Meas. Update:
The gain matrix L was chosen empirically to achieve acceptable settling times and error variance on the state estimates. For the notation in these filter equations, the subscript k indicates time-steps for both equations 34 and 35, and implies the same sampling rate for GPS and INS. In many systems, however, the INS is added to improve the system bandwidth [ The subscript j denotes time steps of the INS samples in between GPS updates, and the subscript k corresponds to GPS time steps. With each GPS update, Eq. 35 is updated, the j index would be reset to zero, and the next propagation step would begin with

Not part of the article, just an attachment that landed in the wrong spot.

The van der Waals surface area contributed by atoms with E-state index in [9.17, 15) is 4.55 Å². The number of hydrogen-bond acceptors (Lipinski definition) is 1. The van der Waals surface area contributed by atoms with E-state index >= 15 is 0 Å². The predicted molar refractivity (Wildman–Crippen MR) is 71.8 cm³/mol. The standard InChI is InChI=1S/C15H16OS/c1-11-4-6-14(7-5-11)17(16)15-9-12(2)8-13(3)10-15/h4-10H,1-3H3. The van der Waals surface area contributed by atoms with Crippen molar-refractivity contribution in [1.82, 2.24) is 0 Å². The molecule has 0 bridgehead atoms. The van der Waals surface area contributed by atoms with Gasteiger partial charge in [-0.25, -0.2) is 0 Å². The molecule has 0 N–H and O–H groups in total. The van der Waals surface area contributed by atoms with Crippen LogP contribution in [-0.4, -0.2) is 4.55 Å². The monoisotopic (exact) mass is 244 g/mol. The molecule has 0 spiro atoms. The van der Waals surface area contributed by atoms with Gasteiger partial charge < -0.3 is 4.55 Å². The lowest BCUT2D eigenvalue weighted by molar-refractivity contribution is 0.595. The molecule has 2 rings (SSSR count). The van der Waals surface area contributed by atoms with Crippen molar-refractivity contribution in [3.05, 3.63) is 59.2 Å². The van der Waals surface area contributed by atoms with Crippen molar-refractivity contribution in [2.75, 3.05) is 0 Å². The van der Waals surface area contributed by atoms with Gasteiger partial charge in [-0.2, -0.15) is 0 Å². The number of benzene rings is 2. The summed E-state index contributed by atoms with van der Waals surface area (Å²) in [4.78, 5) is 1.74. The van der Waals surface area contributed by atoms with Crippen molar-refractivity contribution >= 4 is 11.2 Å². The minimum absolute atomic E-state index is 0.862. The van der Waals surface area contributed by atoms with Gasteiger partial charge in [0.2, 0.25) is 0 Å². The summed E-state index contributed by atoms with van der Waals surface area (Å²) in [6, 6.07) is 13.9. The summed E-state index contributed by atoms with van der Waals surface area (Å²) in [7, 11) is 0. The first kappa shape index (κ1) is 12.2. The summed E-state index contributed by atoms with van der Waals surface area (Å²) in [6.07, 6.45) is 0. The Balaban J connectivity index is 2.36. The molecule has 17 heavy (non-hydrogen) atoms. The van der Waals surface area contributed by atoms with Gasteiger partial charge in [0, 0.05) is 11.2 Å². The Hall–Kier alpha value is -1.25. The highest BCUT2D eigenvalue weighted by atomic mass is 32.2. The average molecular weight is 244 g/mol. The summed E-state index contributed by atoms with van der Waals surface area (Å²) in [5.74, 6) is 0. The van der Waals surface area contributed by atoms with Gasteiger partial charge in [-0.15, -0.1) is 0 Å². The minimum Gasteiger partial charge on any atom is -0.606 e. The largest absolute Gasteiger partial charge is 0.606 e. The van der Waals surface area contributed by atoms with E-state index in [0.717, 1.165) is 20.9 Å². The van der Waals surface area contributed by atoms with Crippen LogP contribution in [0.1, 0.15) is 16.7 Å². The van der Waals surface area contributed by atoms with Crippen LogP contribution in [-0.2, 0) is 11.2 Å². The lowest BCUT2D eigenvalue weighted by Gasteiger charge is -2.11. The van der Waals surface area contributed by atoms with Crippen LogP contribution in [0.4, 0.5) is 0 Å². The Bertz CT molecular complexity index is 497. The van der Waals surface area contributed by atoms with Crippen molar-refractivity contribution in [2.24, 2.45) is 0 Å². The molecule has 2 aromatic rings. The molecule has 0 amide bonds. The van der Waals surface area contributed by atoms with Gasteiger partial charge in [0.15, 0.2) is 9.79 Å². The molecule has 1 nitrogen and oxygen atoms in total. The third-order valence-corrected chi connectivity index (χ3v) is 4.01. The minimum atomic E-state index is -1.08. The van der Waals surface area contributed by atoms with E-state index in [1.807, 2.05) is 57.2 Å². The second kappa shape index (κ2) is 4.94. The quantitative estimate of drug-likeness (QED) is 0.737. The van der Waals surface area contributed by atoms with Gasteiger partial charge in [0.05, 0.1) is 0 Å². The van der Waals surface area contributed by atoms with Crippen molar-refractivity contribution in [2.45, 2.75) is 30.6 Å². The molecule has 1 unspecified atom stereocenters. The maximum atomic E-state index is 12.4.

B. Integration Both the GPS multiple-satellite and one-satellite attitude solutions have characteristics that make them useful. When more than four satellites are in view, the multiple-satellite solution usually has better accuracy and has the capability to monitor slow changes in line bias. The one-satellite attitude solution is more robust in noisy environments due to the separation of the channels in the solution, and with fewer than three or four satellites, it is the often the only solution available. The union of these two separate modules into a single GPS subsystem requires a monitoring system to switch between the two, and to decide whether any GPS measurements are valid at all. This integrity monitor takes various inputs from the multiple-satellite and one-satellite GPS modules, as well as feedback from the filter output. A. Inertial Sensors The inertial sensors used are Bosch DRS-MM1 yaw-rate sensors. Each unit contains one yaw-rate sensor and one accelerometer. These sensors are used widely in automobile applications, and are characterized by high sensitivity, small temperature drift, and long-term stability [ B. GPS Receivers The GPS units used in a prototype system are three Canadian Marconi Allstar receivers on a common reference oscillator. The output messages from the receivers are TTL-level signals designed for serial-port communication with a computer. The use of these Allstar receivers for attitude determination is introduced in [ B. Computer Hardware and Software All computations and data storage are done on a 500 Mhz laptop running Windows 2000. A Quatech QSP-100 PCMCIA card is used to provide the additional serial ports needed to communicate with the GPS receivers. The INS sensors are sampled with Quatech DAQP-16 PCMCIA card, in differential channel mode. To handle inputs from multiple serial ports as fast as possible without missing data packets, the software was implemented with multiple threads, where each thread handles I/O from one serial port. A shared-data module contains a linked-list data structure, whose nodes store concurrent packets of data from the receivers. When data is collected from all receivers at the same epoch, then the GPS attitude can be computed. This data-flow process is illustrated in The user interface that is used for design and testing of the attitude system is a custom Windows application, which displays attitude information and program status in graphical form. The hardware and software components described thus far are used primarily for development, and are not designed to interface with practical applications that would use the system for control or navigation. An alternate hardware and user-interface setup was implemented for this purpose, with a two-antenna duplicate of the system. The hardware includes a target computer running QNX to execute all software and connect with other system hardware, and a host computer for programming development and user interface. The host and the target are linked by an Ethernet connection, and the communication is managed by OPAL RT software. With this setup, the system development and user interface were done with Simulink (The Mathworks, Inc.). A. GPS Attitude Accuracy The accuracy of GPS attitude depends on several factors, including baseline length, channel noise, number of satellites in view, and antenna phase-delay calibration. The calibration process discussed in [ The benefit of calibration on the pitch and roll measurements is clear, but the effect on the yaw measurement is negligible. This result is primarily due to the method used for measuring the reference attitude during the calibration. The reference yaw angle used to determine the phase errors was the filter output based on uncalibrated multiple-satellite GPS yaw, whereas the pitch and roll reference angles were determined with a pair of calibrated accelerometers measuring the gravity vector. This method is consistent with something that can be implemented on a car to calibrate antennas after installation (without additional sensors), but has the disadvantage of not fully calibrating the phase delay of low-elevation satellites, as suggested by the remaining correlation of the yaw noise in The antenna configuration used (see With several satellites in view, the average one-satellite attitude accuracy is comparable to the multiple-satellite. In fact, the two solutions can be nearly identical. With few satellites in view, the noise level of the one-satellite attitude may increase, depending on the number of satellites and their positions. B. Filter Performance The filter performance should be assessed with and without GPS measurements. When GPS measurements are available, the criteria for evaluation include reduced noise on the attitude measurements, and small noise in the gyro bias estimates. An accurate value of the gyro-bias estimates is particularly important during GPS outages, where the attitude measurements are based only on integrated gyro rates and biases. The GPS updates were deliberately turned off for one minute at t=135 and t=255; the baselines were left still during the first outage, and rotated during the second outage. As shown in the detail, the filter output drifts very little without GPS. This low drift value depends on having a very good estimate of the gyro biases. For this purpose, it is useful to maintain a running average of the gyro biases to further reduce the noise in the estimates, and use this average during GPS outages. The third plot in C. Robustness Performance Table 1 shows some approximate statistical data relevant to GPS attitude availability on the road, compounded from several test-drives, totaling about 1 hour.